JP: I think, it’s a mixture. Of course, maybe in Ukraine the fear that they will lose transit capacity or transport fees. But I personally think that Ukraine will be in the game in the future as well but they also have to invest in their infrastructure because their infrastructure is quite old and there are billions of investments needed. There’s opposition from Poland as well. Poland fears to be even more dependent on the Russian gas. But I think, if we have a diversification, if we have more pipeline routes - we have Nord Stream 1 and Nord Stream 2, we have the Yamal, we have the Ukrainian transit, we have several capacities and pipelines in the Mediterranean Sea and then we have a lot of LNG terminals (at the moment they are not fully used, their capacity is only used by 15-20 per cent) - so, I think, this brings competition to the gas market. We also have storage capacity all over Europe. Competition normally brings lower prices and so the consumer and also our industry can benefit from it. And therefore, we have to convince our other European partners that it’s a good idea.     

SS: Gas supplies to Europe have been disrupted several times in the past years because of Kiev-Moscow disputes, over Ukrainian gas import debts. So isn’t Moscow’s goal to avoid the unreliable transit partner legitimate enough - and isn’t Nord Stream 2 going to bring a more reliable gas supply to Europe? 

JP: Nord Stream 2 is the shortest way to bring gas to the Central Europe. And in the European Union we’re still working on the combined single market on energy and gas as well. And so we implement, for example, reversed flows so that we can also supply the countries in Southern or Eastern Europe. So, hopefully, we will have an additional increasing of the security of supply.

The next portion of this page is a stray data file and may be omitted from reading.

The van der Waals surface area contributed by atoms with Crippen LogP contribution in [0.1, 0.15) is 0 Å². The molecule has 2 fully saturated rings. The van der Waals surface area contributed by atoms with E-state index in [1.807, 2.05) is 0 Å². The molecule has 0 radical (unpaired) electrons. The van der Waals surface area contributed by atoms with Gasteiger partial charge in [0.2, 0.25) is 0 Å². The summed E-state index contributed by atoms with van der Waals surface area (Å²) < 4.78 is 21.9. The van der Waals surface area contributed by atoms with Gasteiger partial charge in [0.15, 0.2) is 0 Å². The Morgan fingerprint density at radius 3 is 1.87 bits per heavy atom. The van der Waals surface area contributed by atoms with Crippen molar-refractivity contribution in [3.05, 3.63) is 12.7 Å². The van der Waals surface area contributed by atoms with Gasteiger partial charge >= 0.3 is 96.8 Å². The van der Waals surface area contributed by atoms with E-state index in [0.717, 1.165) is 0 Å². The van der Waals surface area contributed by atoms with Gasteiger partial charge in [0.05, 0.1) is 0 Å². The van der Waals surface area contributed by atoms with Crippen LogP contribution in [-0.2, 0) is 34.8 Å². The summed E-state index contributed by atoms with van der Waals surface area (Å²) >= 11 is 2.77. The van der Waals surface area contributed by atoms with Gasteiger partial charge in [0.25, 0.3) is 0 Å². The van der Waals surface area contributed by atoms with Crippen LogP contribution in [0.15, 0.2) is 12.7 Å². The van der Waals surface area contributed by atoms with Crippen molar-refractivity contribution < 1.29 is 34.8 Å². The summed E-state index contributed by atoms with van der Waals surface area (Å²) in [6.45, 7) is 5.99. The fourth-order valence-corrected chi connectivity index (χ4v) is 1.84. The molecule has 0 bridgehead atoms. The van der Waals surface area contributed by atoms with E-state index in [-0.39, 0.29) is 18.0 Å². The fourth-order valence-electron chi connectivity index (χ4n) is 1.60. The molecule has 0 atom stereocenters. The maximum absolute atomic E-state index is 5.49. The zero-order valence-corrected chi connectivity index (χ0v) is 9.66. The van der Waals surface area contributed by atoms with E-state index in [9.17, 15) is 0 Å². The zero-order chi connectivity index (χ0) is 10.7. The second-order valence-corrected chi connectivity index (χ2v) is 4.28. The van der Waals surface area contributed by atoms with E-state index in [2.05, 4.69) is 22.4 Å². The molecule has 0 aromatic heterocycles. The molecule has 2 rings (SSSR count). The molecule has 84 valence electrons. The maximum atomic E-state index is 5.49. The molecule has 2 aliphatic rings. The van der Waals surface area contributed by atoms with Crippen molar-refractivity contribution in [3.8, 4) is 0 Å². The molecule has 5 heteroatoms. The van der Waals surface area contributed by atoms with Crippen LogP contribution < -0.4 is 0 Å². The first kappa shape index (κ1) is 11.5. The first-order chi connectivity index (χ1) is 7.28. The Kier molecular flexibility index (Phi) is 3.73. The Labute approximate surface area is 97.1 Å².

SS: So, of course, when it comes to gas and oil, and energy in general it often becomes a political thing. For instance, the Polish Prime Minister sees Nord Stream 2 as a political project aimed at undermining Central Europe. There’s a Ukrainian member of parliament who is comparing Nord Stream 2 to the Molotov-Ribbentrop pact of 1939. How are statements like that affecting the project’s perception in your country, in Germany? 

JP: We say and we think that it’s not a political project. It’s a private project. It’s privately motivated and privately financed, there’s no public finances. If you look at what the Polish government now tries to establish - they have an LNG terminal and they also want to build a new pipe - this system may be or will be supported by the European Union and I welcome this project as well because it also diversifies the routes and the markets. So it can bring more competition and more security of supply.